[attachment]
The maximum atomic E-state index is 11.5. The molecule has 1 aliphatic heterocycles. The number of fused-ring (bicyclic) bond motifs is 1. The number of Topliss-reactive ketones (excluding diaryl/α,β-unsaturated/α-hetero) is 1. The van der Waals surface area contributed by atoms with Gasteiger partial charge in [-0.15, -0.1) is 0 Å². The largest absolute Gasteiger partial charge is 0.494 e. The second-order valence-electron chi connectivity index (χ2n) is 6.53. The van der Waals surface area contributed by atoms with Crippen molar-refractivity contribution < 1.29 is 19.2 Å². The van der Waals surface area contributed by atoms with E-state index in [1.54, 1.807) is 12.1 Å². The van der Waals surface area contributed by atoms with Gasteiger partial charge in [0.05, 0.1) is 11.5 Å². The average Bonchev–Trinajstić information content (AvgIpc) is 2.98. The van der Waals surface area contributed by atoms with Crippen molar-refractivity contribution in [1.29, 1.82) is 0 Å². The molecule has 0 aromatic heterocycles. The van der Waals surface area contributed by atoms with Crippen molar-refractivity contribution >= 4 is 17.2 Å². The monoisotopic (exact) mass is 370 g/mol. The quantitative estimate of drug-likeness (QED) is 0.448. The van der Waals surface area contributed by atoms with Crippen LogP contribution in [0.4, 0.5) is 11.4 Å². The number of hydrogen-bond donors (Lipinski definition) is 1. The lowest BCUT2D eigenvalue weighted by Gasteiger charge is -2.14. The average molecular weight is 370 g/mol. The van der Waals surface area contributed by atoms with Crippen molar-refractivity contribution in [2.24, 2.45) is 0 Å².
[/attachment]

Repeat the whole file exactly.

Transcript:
The maximum atomic E-state index is 11.5. The molecule has 1 aliphatic heterocycles. The number of fused-ring (bicyclic) bond motifs is 1. The number of Topliss-reactive ketones (excluding diaryl/α,β-unsaturated/α-hetero) is 1. The van der Waals surface area contributed by atoms with Gasteiger partial charge in [-0.15, -0.1) is 0 Å². The largest absolute Gasteiger partial charge is 0.494 e. The second-order valence-electron chi connectivity index (χ2n) is 6.53. The van der Waals surface area contributed by atoms with Crippen molar-refractivity contribution < 1.29 is 19.2 Å². The van der Waals surface area contributed by atoms with E-state index in [1.54, 1.807) is 12.1 Å². The van der Waals surface area contributed by atoms with Gasteiger partial charge in [0.05, 0.1) is 11.5 Å². The average Bonchev–Trinajstić information content (AvgIpc) is 2.98. The van der Waals surface area contributed by atoms with Crippen molar-refractivity contribution in [1.29, 1.82) is 0 Å². The molecule has 0 aromatic heterocycles. The van der Waals surface area contributed by atoms with Crippen molar-refractivity contribution >= 4 is 17.2 Å². The monoisotopic (exact) mass is 370 g/mol. The quantitative estimate of drug-likeness (QED) is 0.448. The van der Waals surface area contributed by atoms with Crippen LogP contribution in [0.4, 0.5) is 11.4 Å². The number of hydrogen-bond donors (Lipinski definition) is 1. The lowest BCUT2D eigenvalue weighted by Gasteiger charge is -2.14. The average molecular weight is 370 g/mol. The van der Waals surface area contributed by atoms with Crippen molar-refractivity contribution in [2.24, 2.45) is 0 Å².